new radio telemetry network I built last winter season, this is now possible.
So one of the jobs for next week will be to implement this at Black Island. More
and here if
anyone is interested.
A job on top of Crater Hill during the week, 300m above sea level, gave an excellent
view of the sea ice runway/airport, visible centre. The wind farm can be seen in the
lower left corner and Observation Hill centre right. Black Island, where our remote HF
radio receiver site is, can be see in the centre on the horizon.
One of the communications operators, Deirdre, took this photo of the Koru which was
mounted behind Scott Base last year as a memorial to the 1979 Mt Erebus aircraft
disaster. Mt Erebus is the big volcanoey looking thing in the background, the bane
of all aircraft.
Here's Hayden who has done a great job here at Scott Base over the last 12 months.
I handed over to him a year ago when I left Oct 24th last year, now he's handed
the job back to me. Would be great to see him come back again, we'll see what
he gets up to in the meantime.
Just before the old winter crew departed, they were fortunate enough to have one
final skidoo trip last Sunday afternoon. The things haven't been used in months,
hence their 2-stroke engines are a bit smokey first off.
As mentioned earlier, the beach themed last sunset party yesterday evening was a
hoot and most of the Scott Base staff and science visitors got into the theme.
I'm at the right in the photo above with a couple of the visiting fish study
science students telling me about their research work down here. No Murray, it's
not time for the secret code-word just yet. OK, only the good folk at Tait Custom
Integration are going to have the faintest idea what I'm talking about here...
Some of the staff from Auckland were starting to feel a little home sick, so we
decided to make them feel more at home with a staged "armed hold up" of the Scott
Fortunately Antarctica NZ are well prepared for every eventuality. It was only
a matter of consulting the Emergency Response Plan and the "offender" was quickly
subdued. I suggested we should take a leaf out of the Wellington City Council's
emergency plans and also plan for a
14/10/12: At the end of week two, the pace of the new
the summer season is quickly gaining momentum. The 2011/2012 winter crew are all
getting ready for their departure on Monday and we have had a number of science
events arriving at Scott Base to make early preparations for their work. The fire
trainers also arrived on site this week and have been running as many as three
emergency drills every day in order to polish everyone's fire fighting skills for
the coming season. Needless to say, everyone is living on edge waiting for the next
round of screeching fire alarms. Fortunately the drills tend to be only during
work hours. Unfortunately they tend to happen just after you've spent 20 minutes
squeezing yourself into a tight awkward place under the floor to run cables.
Thanks to everyone back home for the many Email contacts, it's always nice to know
I'm gone but not forgotten. A few people have asked how the transition back to
Scott Base weather has gone. In short, just fine. We've had mild temperatures
as warm as -10C and generally not much lower than -20C. Plus I've not had many
reasons to go outside much recently, most of my work is still based indoors.
A couple of interesting web links are these Scott Base Weather
and Webcams pages
which show the current conditions here at Scott Base.
I went for a stroll around the sea ice pressure ridges last Monday and took a few
sunset photos just before 10PM. The hours of daylight are steadily growing each day
and the sun will be permanently above the horizon in about a week.
Yet another sunset photo. As boring as they may be, make the most of them because
photos of the sun in the sky are even more boring. And that's all I'll have to offer
shortly from about the 20th of October until the first sunset of April 2013.
There are already a number of science events in full swing. The group pictured above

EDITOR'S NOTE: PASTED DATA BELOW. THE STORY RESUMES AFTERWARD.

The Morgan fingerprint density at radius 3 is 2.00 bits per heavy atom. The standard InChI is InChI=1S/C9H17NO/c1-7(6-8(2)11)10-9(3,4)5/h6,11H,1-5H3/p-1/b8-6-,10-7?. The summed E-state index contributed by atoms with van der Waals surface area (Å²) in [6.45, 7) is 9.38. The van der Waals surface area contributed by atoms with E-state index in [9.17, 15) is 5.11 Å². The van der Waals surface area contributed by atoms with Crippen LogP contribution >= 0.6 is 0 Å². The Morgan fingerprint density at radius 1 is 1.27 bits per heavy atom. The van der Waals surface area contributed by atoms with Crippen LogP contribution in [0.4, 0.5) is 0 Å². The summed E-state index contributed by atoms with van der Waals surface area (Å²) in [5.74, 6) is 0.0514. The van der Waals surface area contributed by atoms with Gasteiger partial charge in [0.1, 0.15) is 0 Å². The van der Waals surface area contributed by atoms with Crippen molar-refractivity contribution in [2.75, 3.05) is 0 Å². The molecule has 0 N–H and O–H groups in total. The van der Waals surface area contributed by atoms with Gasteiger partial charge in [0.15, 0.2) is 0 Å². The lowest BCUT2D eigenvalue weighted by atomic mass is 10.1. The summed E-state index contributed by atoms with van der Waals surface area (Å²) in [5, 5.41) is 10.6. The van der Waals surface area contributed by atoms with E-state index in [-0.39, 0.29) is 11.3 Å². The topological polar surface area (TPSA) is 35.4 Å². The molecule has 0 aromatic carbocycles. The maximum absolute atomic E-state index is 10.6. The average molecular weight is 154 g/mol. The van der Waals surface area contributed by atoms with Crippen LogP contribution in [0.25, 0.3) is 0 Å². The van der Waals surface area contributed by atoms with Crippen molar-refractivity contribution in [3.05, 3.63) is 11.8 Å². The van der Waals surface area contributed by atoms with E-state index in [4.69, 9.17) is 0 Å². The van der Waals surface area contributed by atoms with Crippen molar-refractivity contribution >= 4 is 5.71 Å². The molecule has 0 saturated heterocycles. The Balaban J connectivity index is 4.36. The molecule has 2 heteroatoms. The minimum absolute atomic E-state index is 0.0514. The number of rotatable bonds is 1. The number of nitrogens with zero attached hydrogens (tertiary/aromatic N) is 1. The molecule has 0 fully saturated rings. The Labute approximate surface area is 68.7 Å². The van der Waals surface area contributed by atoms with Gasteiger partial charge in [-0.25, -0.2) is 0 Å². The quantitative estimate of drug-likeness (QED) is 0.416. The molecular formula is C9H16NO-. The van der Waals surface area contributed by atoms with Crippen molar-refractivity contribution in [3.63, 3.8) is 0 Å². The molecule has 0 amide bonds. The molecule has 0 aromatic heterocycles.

have a series of shipping container based labs just out the back door of Scott Base.
Their work involves taking core samples of sea ice then analysing the gasses contained
within the ice.
The science staff are very passionate and excited about their work. They are
always eager to scoop anyone passing by into their lab and talk about some of the
work in progress. In all honesty, 90% of their detailed explanations and acronyms
border on incomprehension to my unscientific ear. The photo above is a thin shaving
of sea ice with a light polarising filter placed in front. Different gasses (e.g.
chlorine, nitrogen, carbon dioxide, etc) show up as different colours. The
deeper the colour, the more intense the concentration of gas. I think. Will not be
applying for that Ph.D myself.
7/10/12: Everything ran to schedule this week with
our C17 flight leaving Christchurch at 10:30AM on the 1st of October, arriving at
the McMurdo sea ice runway five hours later to be greeted with the familiar
refreshing feeling of -35C air icing up the inside of your nose.
It's good to be back actually, feels just like coming home again. Better yet,
Hayden who has been doing my job here for the last year has done a superb job of
tidying the workshop. The place is looking great!
It's been a productive week of Antarctic field skills refresher courses, handover
with Hayden and getting stuck into a few pre-season jobs. Returning for a second
time is a hell of a lot easier as expected. I've simply slotted back in just as if
I hadn't been away for the last 11 months.
Hayden took this superb photo of our C17 landing on the McMurdo sea ice runway on
Our convoy of three Toyota Landcruisers driving from the ice runway on the way
to Scott Base.
The Americans appear to have put Ivan the Terra-bus into retirement and are now
using their new people movers for transporting their staff to and from the airport.
An Antarctica tradition started by Sir Ed Hillary in 1957 was the flag raising ceremony
to formalise the handover from the winter crew to the new seasons crew.
It was also my 34th birthday on Monday the 1st, the same day we flew in. My third
consecutive birthday at Scott Base in fact. Bobbie the chef made me a fantastic
multi-layer chocolate cherry cake! For those that don't know, Johnny 5 is the nick
name that I acquired last season. More people know me by that name than 'Anthony'.
I gained the name after a pre-Antarctica training session in 2010. As a group we
had to count ourselves off from one to four. The guy before me said four and in a
lapse of concentration I said five. Someone yelled out Johnny 5 and the name stuck.
Weird but true.